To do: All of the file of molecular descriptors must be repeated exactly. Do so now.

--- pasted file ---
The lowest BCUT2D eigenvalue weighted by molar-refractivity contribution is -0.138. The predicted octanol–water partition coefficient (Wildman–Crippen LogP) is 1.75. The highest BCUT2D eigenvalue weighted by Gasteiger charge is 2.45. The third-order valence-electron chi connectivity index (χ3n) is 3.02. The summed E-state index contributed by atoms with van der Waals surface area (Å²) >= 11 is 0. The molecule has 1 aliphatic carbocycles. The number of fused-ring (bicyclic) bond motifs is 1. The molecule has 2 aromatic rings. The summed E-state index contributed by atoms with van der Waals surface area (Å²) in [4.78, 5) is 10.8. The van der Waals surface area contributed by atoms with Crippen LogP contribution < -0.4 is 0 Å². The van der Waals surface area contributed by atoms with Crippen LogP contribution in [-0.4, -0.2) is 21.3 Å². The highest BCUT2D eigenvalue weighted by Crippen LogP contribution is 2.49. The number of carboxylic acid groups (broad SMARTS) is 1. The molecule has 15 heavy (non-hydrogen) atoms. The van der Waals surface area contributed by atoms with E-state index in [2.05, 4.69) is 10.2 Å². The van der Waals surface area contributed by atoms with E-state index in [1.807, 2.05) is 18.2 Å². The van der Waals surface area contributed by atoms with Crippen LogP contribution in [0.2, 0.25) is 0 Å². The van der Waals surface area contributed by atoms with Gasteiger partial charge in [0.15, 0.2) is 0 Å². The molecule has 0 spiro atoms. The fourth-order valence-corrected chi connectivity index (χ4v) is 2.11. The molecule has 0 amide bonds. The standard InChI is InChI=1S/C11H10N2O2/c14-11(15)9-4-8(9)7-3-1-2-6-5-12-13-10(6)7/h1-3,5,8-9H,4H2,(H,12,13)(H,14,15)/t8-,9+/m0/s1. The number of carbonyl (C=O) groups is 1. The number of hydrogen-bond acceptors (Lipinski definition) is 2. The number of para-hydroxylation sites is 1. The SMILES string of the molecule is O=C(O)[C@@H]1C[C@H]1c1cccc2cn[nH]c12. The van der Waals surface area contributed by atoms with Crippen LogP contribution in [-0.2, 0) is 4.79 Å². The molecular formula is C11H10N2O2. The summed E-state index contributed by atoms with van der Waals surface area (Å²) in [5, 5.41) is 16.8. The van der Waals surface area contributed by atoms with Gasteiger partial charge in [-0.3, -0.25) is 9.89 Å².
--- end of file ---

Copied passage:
The lowest BCUT2D eigenvalue weighted by molar-refractivity contribution is -0.138. The predicted octanol–water partition coefficient (Wildman–Crippen LogP) is 1.75. The highest BCUT2D eigenvalue weighted by Gasteiger charge is 2.45. The third-order valence-electron chi connectivity index (χ3n) is 3.02. The summed E-state index contributed by atoms with van der Waals surface area (Å²) >= 11 is 0. The molecule has 1 aliphatic carbocycles. The number of fused-ring (bicyclic) bond motifs is 1. The molecule has 2 aromatic rings. The summed E-state index contributed by atoms with van der Waals surface area (Å²) in [4.78, 5) is 10.8. The van der Waals surface area contributed by atoms with Crippen LogP contribution < -0.4 is 0 Å². The van der Waals surface area contributed by atoms with Crippen LogP contribution in [-0.4, -0.2) is 21.3 Å². The highest BCUT2D eigenvalue weighted by Crippen LogP contribution is 2.49. The number of carboxylic acid groups (broad SMARTS) is 1. The molecule has 15 heavy (non-hydrogen) atoms. The van der Waals surface area contributed by atoms with E-state index in [2.05, 4.69) is 10.2 Å². The van der Waals surface area contributed by atoms with E-state index in [1.807, 2.05) is 18.2 Å². The van der Waals surface area contributed by atoms with Crippen LogP contribution in [0.2, 0.25) is 0 Å². The van der Waals surface area contributed by atoms with Gasteiger partial charge in [0.15, 0.2) is 0 Å². The molecule has 0 spiro atoms. The fourth-order valence-corrected chi connectivity index (χ4v) is 2.11. The molecule has 0 amide bonds. The standard InChI is InChI=1S/C11H10N2O2/c14-11(15)9-4-8(9)7-3-1-2-6-5-12-13-10(6)7/h1-3,5,8-9H,4H2,(H,12,13)(H,14,15)/t8-,9+/m0/s1. The number of carbonyl (C=O) groups is 1. The number of hydrogen-bond acceptors (Lipinski definition) is 2. The number of para-hydroxylation sites is 1. The SMILES string of the molecule is O=C(O)[C@@H]1C[C@H]1c1cccc2cn[nH]c12. The van der Waals surface area contributed by atoms with Crippen LogP contribution in [-0.2, 0) is 4.79 Å². The molecular formula is C11H10N2O2. The summed E-state index contributed by atoms with van der Waals surface area (Å²) in [5, 5.41) is 16.8. The van der Waals surface area contributed by atoms with Gasteiger partial charge in [-0.3, -0.25) is 9.89 Å².